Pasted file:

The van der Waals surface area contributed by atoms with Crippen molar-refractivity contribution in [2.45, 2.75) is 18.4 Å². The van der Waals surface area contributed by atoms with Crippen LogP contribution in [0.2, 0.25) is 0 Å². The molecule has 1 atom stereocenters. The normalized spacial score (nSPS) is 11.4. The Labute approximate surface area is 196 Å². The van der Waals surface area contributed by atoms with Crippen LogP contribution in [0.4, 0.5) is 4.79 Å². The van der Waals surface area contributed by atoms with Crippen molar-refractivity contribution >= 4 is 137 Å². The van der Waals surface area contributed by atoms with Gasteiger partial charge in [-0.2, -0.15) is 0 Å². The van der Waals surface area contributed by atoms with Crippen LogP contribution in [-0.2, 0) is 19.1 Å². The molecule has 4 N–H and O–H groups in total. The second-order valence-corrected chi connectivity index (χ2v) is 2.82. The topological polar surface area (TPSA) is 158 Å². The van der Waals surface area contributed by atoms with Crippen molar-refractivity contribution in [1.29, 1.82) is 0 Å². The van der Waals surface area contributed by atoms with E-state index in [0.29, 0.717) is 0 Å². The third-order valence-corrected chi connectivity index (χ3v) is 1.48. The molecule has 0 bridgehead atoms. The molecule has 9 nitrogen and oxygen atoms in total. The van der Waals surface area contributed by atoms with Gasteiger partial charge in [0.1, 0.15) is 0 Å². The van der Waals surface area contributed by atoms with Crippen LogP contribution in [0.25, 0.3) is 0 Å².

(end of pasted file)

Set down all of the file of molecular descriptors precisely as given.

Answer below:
The van der Waals surface area contributed by atoms with Crippen molar-refractivity contribution in [2.45, 2.75) is 18.4 Å². The van der Waals surface area contributed by atoms with Crippen LogP contribution in [0.2, 0.25) is 0 Å². The molecule has 1 atom stereocenters. The normalized spacial score (nSPS) is 11.4. The Labute approximate surface area is 196 Å². The van der Waals surface area contributed by atoms with Crippen LogP contribution in [0.4, 0.5) is 4.79 Å². The van der Waals surface area contributed by atoms with Crippen molar-refractivity contribution >= 4 is 137 Å². The van der Waals surface area contributed by atoms with Gasteiger partial charge in [-0.2, -0.15) is 0 Å². The van der Waals surface area contributed by atoms with Crippen LogP contribution in [-0.2, 0) is 19.1 Å². The molecule has 4 N–H and O–H groups in total. The second-order valence-corrected chi connectivity index (χ2v) is 2.82. The topological polar surface area (TPSA) is 158 Å². The van der Waals surface area contributed by atoms with Crippen molar-refractivity contribution in [1.29, 1.82) is 0 Å². The van der Waals surface area contributed by atoms with E-state index in [0.29, 0.717) is 0 Å². The third-order valence-corrected chi connectivity index (χ3v) is 1.48. The molecule has 0 bridgehead atoms. The molecule has 9 nitrogen and oxygen atoms in total. The van der Waals surface area contributed by atoms with Gasteiger partial charge in [0.1, 0.15) is 0 Å². The van der Waals surface area contributed by atoms with Crippen LogP contribution in [0.25, 0.3) is 0 Å².